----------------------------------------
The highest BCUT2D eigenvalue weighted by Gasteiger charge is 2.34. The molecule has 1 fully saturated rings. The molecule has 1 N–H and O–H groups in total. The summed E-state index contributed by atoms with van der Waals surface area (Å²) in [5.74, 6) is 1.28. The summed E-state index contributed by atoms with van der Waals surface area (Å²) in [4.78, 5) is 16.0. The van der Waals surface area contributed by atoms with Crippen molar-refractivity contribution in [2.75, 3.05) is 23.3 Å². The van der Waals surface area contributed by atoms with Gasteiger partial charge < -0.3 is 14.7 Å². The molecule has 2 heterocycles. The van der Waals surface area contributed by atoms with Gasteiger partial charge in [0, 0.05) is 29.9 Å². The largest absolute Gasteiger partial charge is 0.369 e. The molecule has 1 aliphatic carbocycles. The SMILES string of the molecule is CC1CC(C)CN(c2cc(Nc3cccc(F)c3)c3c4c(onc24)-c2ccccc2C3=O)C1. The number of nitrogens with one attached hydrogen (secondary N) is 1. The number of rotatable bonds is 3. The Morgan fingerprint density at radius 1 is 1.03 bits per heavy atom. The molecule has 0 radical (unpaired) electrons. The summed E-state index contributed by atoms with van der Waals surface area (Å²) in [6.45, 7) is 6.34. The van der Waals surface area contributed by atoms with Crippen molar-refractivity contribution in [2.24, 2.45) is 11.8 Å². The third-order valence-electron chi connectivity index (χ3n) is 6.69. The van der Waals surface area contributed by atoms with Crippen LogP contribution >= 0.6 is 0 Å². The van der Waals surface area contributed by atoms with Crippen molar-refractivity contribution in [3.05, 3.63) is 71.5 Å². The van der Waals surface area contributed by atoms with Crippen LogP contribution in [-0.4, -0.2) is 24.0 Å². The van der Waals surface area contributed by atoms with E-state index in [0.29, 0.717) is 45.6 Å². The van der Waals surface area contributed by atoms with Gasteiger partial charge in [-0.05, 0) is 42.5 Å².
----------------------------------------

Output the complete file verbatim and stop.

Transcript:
The highest BCUT2D eigenvalue weighted by Gasteiger charge is 2.34. The molecule has 1 fully saturated rings. The molecule has 1 N–H and O–H groups in total. The summed E-state index contributed by atoms with van der Waals surface area (Å²) in [5.74, 6) is 1.28. The summed E-state index contributed by atoms with van der Waals surface area (Å²) in [4.78, 5) is 16.0. The van der Waals surface area contributed by atoms with Crippen molar-refractivity contribution in [2.75, 3.05) is 23.3 Å². The van der Waals surface area contributed by atoms with Gasteiger partial charge < -0.3 is 14.7 Å². The molecule has 2 heterocycles. The van der Waals surface area contributed by atoms with Gasteiger partial charge in [0, 0.05) is 29.9 Å². The largest absolute Gasteiger partial charge is 0.369 e. The molecule has 1 aliphatic carbocycles. The SMILES string of the molecule is CC1CC(C)CN(c2cc(Nc3cccc(F)c3)c3c4c(onc24)-c2ccccc2C3=O)C1. The number of nitrogens with one attached hydrogen (secondary N) is 1. The number of rotatable bonds is 3. The Morgan fingerprint density at radius 1 is 1.03 bits per heavy atom. The molecule has 0 radical (unpaired) electrons. The summed E-state index contributed by atoms with van der Waals surface area (Å²) in [6.45, 7) is 6.34. The van der Waals surface area contributed by atoms with Crippen molar-refractivity contribution in [2.24, 2.45) is 11.8 Å². The third-order valence-electron chi connectivity index (χ3n) is 6.69. The van der Waals surface area contributed by atoms with Crippen LogP contribution >= 0.6 is 0 Å². The van der Waals surface area contributed by atoms with Crippen molar-refractivity contribution in [3.05, 3.63) is 71.5 Å². The van der Waals surface area contributed by atoms with Crippen LogP contribution in [-0.4, -0.2) is 24.0 Å². The van der Waals surface area contributed by atoms with E-state index in [0.29, 0.717) is 45.6 Å². The van der Waals surface area contributed by atoms with Gasteiger partial charge in [-0.05, 0) is 42.5 Å².